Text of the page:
Judge Eric Profancik will write no review before its time.
We will sell no wine before its time.
Paul Masson has nothing to do with this disc, but there is no more memorable wine tagline than that one. Too bad there's nothing memorable about The Winemakers: California Liquid Gold. This is purportedly a little documentary to educate the random viewer about the winemakers of Amador and El Dorado counties in the foothills of the Sierra Nevada Mountains in California. It wasn't until the final minutes ticked by that the true intent of the disc became apparent: It's a subtle infomercial crafted to entice wine lovers to venture beyond the Napa Valley to this region to try some local vintners.
On the positive side, this short documentary is moderately well-paced and isn't too big of a burden on your time. As you watch the piece, you will most likely learn a few things about the region. I did like the brief history lesson of the California gold rush, prohibition, and the renaissance of the region in the past few decades. Meeting a few of the local winery owners made it a very warm and engaging experience. And getting a quick technical overview of "microclimates" and grape harvesting was also appreciated. I always like to have a chance to pick up a few new potential Jeopardy nuggets.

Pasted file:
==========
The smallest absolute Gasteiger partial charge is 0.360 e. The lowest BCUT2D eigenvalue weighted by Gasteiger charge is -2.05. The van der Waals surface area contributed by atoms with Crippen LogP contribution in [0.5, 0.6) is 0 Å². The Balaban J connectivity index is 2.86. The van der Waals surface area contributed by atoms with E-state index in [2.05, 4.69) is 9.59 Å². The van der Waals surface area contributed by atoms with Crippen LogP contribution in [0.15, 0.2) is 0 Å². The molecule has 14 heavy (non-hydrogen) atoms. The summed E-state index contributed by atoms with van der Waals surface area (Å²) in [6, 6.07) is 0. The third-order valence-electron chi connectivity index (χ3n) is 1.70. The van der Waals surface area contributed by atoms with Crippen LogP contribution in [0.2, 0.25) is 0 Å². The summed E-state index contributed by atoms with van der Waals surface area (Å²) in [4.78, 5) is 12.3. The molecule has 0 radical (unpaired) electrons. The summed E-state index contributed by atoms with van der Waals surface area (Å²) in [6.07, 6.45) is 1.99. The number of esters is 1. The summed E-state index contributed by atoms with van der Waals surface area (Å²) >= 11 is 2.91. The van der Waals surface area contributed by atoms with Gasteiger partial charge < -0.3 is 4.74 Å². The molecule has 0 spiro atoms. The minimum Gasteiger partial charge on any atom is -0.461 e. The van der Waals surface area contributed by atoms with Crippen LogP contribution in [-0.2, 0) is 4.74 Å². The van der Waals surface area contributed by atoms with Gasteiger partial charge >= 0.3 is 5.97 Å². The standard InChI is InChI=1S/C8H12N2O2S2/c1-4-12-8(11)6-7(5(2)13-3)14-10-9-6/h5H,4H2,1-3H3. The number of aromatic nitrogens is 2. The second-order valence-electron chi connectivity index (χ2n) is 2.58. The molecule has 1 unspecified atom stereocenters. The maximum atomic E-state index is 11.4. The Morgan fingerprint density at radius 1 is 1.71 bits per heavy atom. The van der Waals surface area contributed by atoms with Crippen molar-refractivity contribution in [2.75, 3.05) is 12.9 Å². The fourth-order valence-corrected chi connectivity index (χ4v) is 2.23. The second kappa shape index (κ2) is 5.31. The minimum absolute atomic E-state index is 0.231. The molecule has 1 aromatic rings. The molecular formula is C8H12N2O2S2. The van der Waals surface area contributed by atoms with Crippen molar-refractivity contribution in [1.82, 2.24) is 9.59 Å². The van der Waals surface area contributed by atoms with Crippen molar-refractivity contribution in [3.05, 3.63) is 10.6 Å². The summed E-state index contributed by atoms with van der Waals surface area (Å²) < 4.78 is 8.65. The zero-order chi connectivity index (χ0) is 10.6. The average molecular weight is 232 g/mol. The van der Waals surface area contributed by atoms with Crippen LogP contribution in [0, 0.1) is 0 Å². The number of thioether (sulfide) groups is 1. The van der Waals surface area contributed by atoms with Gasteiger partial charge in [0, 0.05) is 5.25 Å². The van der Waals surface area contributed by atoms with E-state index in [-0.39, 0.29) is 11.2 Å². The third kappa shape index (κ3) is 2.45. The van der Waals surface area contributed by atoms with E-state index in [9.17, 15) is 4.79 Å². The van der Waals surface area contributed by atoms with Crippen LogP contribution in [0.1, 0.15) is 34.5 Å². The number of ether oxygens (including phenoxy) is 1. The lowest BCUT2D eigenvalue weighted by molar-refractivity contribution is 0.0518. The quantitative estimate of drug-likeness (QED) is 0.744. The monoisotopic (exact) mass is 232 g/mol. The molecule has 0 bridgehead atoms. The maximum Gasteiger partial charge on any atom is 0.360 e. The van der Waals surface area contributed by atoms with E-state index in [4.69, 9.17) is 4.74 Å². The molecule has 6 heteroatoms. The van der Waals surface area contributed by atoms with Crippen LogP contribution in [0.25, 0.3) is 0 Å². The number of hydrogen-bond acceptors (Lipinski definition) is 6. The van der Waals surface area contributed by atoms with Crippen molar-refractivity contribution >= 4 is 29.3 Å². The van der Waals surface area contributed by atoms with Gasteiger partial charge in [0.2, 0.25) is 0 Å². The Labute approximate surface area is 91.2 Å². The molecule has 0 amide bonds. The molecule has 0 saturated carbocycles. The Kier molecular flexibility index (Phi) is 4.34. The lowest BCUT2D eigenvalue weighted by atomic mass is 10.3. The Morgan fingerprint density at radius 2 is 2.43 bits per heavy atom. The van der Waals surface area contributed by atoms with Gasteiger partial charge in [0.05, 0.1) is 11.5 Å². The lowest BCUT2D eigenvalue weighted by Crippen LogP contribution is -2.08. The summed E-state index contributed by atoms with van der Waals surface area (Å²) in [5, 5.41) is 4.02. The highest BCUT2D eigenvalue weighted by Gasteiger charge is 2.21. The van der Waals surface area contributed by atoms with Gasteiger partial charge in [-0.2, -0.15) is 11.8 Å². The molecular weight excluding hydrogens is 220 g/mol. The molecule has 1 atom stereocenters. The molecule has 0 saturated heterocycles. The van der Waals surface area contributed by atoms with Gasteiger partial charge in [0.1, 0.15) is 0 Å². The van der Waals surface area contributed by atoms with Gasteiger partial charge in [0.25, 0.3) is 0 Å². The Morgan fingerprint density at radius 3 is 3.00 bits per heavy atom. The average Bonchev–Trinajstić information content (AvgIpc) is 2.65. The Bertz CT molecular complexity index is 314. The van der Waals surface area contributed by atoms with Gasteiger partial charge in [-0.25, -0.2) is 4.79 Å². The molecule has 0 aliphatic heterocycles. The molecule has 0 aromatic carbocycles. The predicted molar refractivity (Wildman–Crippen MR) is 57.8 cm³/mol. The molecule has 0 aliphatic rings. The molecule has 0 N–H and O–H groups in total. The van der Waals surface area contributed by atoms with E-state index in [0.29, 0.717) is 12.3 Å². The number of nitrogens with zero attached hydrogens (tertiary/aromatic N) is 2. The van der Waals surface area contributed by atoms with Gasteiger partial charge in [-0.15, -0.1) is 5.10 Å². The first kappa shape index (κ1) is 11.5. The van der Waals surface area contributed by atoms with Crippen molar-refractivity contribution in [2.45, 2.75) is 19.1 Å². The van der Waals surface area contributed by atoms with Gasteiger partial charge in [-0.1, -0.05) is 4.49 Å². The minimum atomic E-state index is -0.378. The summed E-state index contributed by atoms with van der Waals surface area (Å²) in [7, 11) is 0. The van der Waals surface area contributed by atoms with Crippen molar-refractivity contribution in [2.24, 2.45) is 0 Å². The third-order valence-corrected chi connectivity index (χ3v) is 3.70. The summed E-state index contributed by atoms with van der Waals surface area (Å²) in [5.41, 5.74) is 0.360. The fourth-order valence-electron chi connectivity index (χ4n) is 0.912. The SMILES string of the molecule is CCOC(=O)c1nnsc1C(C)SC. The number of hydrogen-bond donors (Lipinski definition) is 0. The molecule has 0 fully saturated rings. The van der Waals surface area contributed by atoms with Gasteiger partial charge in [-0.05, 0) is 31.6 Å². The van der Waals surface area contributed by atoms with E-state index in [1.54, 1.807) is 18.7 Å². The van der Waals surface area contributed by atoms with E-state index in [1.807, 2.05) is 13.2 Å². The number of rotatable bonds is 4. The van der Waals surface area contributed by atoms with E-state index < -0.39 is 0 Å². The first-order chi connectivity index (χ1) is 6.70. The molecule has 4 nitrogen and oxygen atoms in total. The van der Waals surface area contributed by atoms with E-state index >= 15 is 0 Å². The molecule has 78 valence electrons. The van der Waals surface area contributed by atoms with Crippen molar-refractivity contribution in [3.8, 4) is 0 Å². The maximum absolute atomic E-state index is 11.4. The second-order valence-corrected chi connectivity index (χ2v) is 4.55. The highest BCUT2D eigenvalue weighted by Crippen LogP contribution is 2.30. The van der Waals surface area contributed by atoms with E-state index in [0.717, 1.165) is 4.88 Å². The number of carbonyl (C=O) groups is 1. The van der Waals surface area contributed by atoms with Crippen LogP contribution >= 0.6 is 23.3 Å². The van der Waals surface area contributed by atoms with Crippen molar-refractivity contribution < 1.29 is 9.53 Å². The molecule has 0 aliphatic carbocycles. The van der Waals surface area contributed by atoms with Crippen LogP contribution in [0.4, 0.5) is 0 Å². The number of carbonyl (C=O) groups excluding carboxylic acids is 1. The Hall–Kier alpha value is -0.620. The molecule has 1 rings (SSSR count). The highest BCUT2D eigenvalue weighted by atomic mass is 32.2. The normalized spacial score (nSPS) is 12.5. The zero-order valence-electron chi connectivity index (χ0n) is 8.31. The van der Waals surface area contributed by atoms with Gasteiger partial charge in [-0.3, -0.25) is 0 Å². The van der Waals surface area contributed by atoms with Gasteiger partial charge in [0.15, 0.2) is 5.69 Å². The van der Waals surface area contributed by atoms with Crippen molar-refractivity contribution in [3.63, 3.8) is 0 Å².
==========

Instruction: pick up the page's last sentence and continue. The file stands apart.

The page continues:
On the negative side, I was set back a pinch when I got that infomercial vibe. Maybe that wasn't the disc's true intent, but it cheapened what I had just watched. There's nothing wrong with an infomercial, but in this context it seems out of place and rude. Granted, there are no overt signs that was what they were up to—no "come visit us" or "visit our website" or "for more info call us at…"—but what was the point of the disc? I asked myself that question almost the entire time. Why did they feel compelled to tell this tale about these winemakers? What is so special about them to warrant a mini-doc? Of course there are innumerable niche interests out there, but I still don't see the benefit of the disc to someone already interested in these vineyards and wineries. All I could deduce was that they want you to visit them the next time you are on vacation.
This is a completely bare bones disc, with nary a bonus item or even subtitles. The full-frame transfer is actually pretty solid, with bold colors and solid details. About halfway through the disc, there was a little bit of compression artifacting. The audio is very nice, with many of the background sounds coming though quite clearly (e.g., birds chirping), but there was some back miking, picking up some rough wind noise and "popping" when the interviewees used hard consonant words.
I just don't see any solid value in this disc. Yes, I learned a couple of things, but that's just me—someone who knows nothing about wine and its history. Would a wine connoisseur be as ignorant? What would they learn? Is there any reason to keep this disc and watch it again? No. There's no reason to keep the disc, and there's no reason to buy it or even rent it (if that's an option). Go out and buy a nice bottle of wine instead of this disc. You'll get far more satisfaction.
Give us your feedback!
What's "fair"? Whether positive or negative, our reviews should be unbiased, informative, and critique the material on its own merits.
Scales of Justice
Studio: Land's End
Review content copyright © 2004 Eric Profancik; Site design and review layout copyright © 2013 Verdict Partners LLC. All rights reserved.